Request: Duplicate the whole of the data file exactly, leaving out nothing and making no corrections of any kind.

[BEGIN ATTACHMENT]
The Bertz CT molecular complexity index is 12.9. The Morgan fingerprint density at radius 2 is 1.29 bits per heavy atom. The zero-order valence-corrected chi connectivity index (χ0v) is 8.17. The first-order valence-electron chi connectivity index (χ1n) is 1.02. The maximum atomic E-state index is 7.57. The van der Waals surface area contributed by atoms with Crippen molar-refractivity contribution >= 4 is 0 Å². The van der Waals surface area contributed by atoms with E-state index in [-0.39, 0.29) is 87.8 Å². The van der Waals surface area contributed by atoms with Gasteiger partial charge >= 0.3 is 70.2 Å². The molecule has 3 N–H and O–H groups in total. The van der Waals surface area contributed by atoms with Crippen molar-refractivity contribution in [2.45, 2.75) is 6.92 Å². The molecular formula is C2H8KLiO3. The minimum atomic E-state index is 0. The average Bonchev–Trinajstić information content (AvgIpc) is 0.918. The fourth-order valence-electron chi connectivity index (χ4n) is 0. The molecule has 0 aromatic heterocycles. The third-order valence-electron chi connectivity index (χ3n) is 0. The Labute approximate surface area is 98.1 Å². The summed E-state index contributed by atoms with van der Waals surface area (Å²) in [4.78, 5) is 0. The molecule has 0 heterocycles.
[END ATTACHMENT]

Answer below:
The Bertz CT molecular complexity index is 12.9. The Morgan fingerprint density at radius 2 is 1.29 bits per heavy atom. The zero-order valence-corrected chi connectivity index (χ0v) is 8.17. The first-order valence-electron chi connectivity index (χ1n) is 1.02. The maximum atomic E-state index is 7.57. The van der Waals surface area contributed by atoms with Crippen molar-refractivity contribution >= 4 is 0 Å². The van der Waals surface area contributed by atoms with E-state index in [-0.39, 0.29) is 87.8 Å². The van der Waals surface area contributed by atoms with Gasteiger partial charge >= 0.3 is 70.2 Å². The molecule has 3 N–H and O–H groups in total. The van der Waals surface area contributed by atoms with Crippen molar-refractivity contribution in [2.45, 2.75) is 6.92 Å². The molecular formula is C2H8KLiO3. The minimum atomic E-state index is 0. The average Bonchev–Trinajstić information content (AvgIpc) is 0.918. The fourth-order valence-electron chi connectivity index (χ4n) is 0. The molecule has 0 aromatic heterocycles. The third-order valence-electron chi connectivity index (χ3n) is 0. The Labute approximate surface area is 98.1 Å². The summed E-state index contributed by atoms with van der Waals surface area (Å²) in [4.78, 5) is 0. The molecule has 0 heterocycles.